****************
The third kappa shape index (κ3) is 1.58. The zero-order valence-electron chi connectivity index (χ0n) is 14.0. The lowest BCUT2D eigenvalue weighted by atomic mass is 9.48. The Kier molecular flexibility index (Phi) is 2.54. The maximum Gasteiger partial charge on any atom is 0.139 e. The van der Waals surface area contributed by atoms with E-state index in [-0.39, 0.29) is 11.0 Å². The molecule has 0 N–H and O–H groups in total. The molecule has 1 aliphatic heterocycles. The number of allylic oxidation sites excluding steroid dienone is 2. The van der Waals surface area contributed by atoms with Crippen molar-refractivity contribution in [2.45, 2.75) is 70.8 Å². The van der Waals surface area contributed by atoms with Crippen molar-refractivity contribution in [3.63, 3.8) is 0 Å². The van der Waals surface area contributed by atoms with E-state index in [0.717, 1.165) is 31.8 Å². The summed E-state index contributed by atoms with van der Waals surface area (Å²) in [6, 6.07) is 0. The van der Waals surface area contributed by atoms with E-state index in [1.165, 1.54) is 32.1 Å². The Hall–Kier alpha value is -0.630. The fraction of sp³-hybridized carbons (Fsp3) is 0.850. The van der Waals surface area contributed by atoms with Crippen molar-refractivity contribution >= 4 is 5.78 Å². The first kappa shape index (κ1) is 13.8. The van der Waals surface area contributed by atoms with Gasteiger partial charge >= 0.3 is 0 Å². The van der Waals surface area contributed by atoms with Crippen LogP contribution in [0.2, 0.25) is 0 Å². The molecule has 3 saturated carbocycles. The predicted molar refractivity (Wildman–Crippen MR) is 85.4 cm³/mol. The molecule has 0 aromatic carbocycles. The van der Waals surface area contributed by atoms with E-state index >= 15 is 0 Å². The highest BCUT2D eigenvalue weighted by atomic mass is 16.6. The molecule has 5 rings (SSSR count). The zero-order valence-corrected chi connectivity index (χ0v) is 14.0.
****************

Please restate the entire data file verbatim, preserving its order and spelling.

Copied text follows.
The third kappa shape index (κ3) is 1.58. The zero-order valence-electron chi connectivity index (χ0n) is 14.0. The lowest BCUT2D eigenvalue weighted by atomic mass is 9.48. The Kier molecular flexibility index (Phi) is 2.54. The maximum Gasteiger partial charge on any atom is 0.139 e. The van der Waals surface area contributed by atoms with E-state index in [-0.39, 0.29) is 11.0 Å². The molecule has 0 N–H and O–H groups in total. The molecule has 1 aliphatic heterocycles. The number of allylic oxidation sites excluding steroid dienone is 2. The van der Waals surface area contributed by atoms with Crippen molar-refractivity contribution in [2.45, 2.75) is 70.8 Å². The van der Waals surface area contributed by atoms with Crippen molar-refractivity contribution in [3.63, 3.8) is 0 Å². The van der Waals surface area contributed by atoms with E-state index in [0.717, 1.165) is 31.8 Å². The summed E-state index contributed by atoms with van der Waals surface area (Å²) in [6, 6.07) is 0. The van der Waals surface area contributed by atoms with E-state index in [1.165, 1.54) is 32.1 Å². The Hall–Kier alpha value is -0.630. The fraction of sp³-hybridized carbons (Fsp3) is 0.850. The van der Waals surface area contributed by atoms with Crippen molar-refractivity contribution >= 4 is 5.78 Å². The first kappa shape index (κ1) is 13.8. The van der Waals surface area contributed by atoms with Gasteiger partial charge >= 0.3 is 0 Å². The van der Waals surface area contributed by atoms with Crippen LogP contribution in [0.2, 0.25) is 0 Å². The molecule has 3 saturated carbocycles. The predicted molar refractivity (Wildman–Crippen MR) is 85.4 cm³/mol. The molecule has 0 aromatic carbocycles. The van der Waals surface area contributed by atoms with E-state index >= 15 is 0 Å². The highest BCUT2D eigenvalue weighted by atomic mass is 16.6. The molecule has 5 rings (SSSR count). The zero-order valence-corrected chi connectivity index (χ0v) is 14.0.